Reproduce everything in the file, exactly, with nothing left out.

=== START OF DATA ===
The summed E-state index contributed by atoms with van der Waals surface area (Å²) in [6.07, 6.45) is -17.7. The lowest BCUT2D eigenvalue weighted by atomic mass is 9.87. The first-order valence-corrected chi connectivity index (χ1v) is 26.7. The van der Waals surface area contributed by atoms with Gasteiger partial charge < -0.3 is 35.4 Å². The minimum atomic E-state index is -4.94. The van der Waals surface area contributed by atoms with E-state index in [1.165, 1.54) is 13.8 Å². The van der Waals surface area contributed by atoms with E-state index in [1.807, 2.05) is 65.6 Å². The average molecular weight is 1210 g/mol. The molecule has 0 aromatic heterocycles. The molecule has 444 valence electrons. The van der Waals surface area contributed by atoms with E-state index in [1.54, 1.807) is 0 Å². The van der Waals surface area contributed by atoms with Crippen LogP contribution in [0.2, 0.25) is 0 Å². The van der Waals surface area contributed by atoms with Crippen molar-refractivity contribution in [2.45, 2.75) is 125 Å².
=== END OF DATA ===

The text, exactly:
The summed E-state index contributed by atoms with van der Waals surface area (Å²) in [6.07, 6.45) is -17.7. The lowest BCUT2D eigenvalue weighted by atomic mass is 9.87. The first-order valence-corrected chi connectivity index (χ1v) is 26.7. The van der Waals surface area contributed by atoms with Gasteiger partial charge < -0.3 is 35.4 Å². The minimum atomic E-state index is -4.94. The van der Waals surface area contributed by atoms with E-state index in [1.165, 1.54) is 13.8 Å². The van der Waals surface area contributed by atoms with E-state index in [1.807, 2.05) is 65.6 Å². The average molecular weight is 1210 g/mol. The molecule has 0 aromatic heterocycles. The molecule has 444 valence electrons. The van der Waals surface area contributed by atoms with E-state index in [1.54, 1.807) is 0 Å². The van der Waals surface area contributed by atoms with Crippen LogP contribution in [0.2, 0.25) is 0 Å². The van der Waals surface area contributed by atoms with Crippen molar-refractivity contribution in [2.45, 2.75) is 125 Å².